25 April 2006

Extremist nutcase

September 11th, 2001 was a very dark day, no doubt about it. There was a bright spot though - United 93, where the 40 passengers and crew attempted to overcome the hijackers. (I put in a 41st in my novel, btw - a sixth flight attendant.) Although they perished when the flight crashed in Pennsylvania, they did their job; the flight, supposedly headed for the Capitol or the White House, never reached its target. Today, only a large crater in Shanksville reminds people of the horrific moments aboard the flight.

One Republican Congressman, a large landowner from North Carolina, isn't so sure. He is standing in the way of erecting a permanent memorial at the crash site, calling it another federal land grab.

Doesn't he realize that the function of the federal Department of the Interior, and the National Park Service, is to commemorate America's natural beauty and historical sites, so that people will remember and preserve? It's bad enough that the NPS is already wiping out "special interest" agenda that it doesn't approve of, such as the role of gays in the civil rights movement. By Congressman Charles Taylor's logic, maybe we should sell Mt. Rushmore, the Civil War battlefields, and other national treasures off to the private sector as well. Excuse me, but if the size of the federal government is an issue, maybe a bloated Department of Defense should be scrutinized; America does NOT need a military that is bigger that the rest of the world's combined (unless unilaterally invading Third World countries counts as "legitimate defense," that is).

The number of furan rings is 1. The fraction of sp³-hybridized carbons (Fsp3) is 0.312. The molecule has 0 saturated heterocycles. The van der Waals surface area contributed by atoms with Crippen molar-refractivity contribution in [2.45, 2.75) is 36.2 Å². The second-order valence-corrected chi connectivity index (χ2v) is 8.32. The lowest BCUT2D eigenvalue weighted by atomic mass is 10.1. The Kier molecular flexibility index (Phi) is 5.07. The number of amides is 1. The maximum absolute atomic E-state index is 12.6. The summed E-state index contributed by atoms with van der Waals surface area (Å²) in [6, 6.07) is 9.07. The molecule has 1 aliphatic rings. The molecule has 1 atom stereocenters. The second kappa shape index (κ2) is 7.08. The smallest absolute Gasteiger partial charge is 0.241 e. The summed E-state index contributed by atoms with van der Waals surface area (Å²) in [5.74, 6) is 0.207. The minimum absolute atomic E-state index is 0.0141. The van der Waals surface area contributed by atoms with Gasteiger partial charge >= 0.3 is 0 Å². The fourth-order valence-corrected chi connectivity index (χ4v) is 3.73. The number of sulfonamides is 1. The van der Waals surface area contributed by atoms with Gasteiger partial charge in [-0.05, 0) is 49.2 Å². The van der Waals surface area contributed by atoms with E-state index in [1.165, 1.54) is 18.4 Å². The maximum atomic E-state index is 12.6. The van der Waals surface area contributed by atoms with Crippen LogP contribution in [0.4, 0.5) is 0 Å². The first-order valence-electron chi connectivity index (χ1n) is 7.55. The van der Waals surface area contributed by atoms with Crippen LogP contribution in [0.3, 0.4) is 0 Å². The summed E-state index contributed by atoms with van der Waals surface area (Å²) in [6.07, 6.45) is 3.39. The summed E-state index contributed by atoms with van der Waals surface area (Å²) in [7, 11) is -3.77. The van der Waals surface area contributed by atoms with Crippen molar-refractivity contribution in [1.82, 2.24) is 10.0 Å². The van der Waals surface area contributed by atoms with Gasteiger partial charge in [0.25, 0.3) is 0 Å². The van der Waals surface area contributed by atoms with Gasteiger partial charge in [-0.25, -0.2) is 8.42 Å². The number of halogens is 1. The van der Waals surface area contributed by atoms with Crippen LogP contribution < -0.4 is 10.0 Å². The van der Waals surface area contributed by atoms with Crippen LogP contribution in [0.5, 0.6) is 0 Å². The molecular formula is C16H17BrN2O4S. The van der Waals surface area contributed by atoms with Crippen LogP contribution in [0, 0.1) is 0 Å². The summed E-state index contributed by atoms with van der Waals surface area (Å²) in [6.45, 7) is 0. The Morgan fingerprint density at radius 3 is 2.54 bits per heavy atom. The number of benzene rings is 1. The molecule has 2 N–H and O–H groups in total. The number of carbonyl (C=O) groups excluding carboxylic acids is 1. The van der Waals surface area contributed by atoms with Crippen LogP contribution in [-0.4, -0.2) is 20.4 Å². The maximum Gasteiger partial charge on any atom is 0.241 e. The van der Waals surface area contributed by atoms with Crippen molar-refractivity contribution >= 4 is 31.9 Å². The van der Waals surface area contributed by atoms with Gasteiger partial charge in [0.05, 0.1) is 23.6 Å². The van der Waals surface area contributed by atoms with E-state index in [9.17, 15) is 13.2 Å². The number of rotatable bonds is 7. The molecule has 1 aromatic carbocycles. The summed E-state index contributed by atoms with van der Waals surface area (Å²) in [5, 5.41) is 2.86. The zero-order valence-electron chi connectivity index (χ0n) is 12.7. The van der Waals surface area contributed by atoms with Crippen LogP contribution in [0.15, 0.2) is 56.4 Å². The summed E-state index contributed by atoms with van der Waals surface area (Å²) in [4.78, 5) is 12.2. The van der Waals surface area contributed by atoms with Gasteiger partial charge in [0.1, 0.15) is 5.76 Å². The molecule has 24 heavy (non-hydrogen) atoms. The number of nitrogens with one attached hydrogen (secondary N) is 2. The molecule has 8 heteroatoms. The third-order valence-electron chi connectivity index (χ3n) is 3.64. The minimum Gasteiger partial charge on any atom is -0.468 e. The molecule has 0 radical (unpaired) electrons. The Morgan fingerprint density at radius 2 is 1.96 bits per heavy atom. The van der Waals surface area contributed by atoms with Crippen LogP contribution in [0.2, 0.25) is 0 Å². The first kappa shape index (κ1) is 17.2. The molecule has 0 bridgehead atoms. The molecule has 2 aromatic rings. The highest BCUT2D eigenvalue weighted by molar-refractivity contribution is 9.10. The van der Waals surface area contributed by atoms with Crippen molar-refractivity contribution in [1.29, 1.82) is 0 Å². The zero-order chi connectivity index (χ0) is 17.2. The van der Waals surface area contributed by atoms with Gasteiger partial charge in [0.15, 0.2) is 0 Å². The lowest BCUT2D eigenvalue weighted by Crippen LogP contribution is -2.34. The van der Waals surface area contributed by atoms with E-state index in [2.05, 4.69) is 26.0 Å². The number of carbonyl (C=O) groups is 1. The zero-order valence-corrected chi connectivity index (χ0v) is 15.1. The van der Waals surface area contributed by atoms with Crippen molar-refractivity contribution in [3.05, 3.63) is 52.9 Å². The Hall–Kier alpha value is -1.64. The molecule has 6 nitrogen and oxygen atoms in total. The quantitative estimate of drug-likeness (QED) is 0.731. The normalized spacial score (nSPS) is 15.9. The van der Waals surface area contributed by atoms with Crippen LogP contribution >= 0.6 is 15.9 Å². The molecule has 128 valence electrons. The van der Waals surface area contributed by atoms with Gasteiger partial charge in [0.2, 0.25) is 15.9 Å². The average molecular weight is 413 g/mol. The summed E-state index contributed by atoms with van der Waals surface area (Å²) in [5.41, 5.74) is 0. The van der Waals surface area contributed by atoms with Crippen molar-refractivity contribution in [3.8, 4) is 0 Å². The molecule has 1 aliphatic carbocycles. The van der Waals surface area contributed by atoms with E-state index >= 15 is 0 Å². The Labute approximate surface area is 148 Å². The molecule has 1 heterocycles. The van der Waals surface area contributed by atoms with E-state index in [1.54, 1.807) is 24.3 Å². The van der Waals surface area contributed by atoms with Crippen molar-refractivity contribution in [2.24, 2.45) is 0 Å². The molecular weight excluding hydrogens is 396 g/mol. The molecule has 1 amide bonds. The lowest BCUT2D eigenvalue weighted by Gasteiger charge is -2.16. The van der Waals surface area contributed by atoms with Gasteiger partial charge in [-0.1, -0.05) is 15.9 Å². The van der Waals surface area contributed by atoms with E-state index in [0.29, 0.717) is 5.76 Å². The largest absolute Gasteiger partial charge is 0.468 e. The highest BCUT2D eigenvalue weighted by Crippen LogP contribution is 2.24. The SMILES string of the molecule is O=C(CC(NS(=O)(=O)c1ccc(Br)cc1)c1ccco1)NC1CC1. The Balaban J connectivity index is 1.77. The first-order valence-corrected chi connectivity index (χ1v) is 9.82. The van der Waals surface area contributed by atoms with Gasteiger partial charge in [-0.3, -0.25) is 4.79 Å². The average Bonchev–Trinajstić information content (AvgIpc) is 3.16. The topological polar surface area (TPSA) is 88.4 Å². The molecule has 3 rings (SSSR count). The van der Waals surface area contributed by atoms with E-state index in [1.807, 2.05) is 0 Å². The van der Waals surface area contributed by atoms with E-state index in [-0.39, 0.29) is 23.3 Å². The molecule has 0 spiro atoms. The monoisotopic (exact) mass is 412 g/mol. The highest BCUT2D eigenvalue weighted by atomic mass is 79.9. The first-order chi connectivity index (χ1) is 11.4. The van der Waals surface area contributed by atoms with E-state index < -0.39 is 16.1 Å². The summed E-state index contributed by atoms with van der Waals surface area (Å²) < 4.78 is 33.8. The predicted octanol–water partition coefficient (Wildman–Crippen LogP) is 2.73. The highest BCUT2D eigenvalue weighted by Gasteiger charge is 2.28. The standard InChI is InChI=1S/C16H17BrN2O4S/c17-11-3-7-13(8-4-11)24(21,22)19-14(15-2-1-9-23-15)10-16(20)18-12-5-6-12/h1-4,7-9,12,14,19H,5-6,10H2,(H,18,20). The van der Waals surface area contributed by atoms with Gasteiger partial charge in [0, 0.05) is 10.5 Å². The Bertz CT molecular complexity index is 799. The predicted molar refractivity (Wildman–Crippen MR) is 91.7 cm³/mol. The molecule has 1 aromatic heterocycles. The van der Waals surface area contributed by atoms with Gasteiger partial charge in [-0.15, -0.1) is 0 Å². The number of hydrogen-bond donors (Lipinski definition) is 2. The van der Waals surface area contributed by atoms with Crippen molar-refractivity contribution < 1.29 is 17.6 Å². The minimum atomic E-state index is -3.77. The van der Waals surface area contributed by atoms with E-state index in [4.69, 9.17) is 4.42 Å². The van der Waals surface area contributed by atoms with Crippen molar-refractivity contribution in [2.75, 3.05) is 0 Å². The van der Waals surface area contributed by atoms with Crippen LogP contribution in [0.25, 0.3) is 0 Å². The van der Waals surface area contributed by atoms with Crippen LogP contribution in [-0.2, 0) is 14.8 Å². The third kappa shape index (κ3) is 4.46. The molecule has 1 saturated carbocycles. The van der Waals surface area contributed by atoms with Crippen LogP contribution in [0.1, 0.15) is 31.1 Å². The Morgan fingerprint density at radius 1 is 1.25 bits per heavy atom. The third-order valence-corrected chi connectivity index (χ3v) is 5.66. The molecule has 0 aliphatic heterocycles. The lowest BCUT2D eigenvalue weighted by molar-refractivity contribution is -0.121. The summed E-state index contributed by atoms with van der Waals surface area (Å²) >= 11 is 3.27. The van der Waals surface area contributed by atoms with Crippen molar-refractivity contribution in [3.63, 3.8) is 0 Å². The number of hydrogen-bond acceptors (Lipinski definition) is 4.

Or maybe he does know what the American public isn't supposed to know after all; that the hijackings were staged by the W administration to trigger a fascist dictatorship, and that they are better not to be remembered. After all, the less the public knows, the more likely it is to give in to a dictator.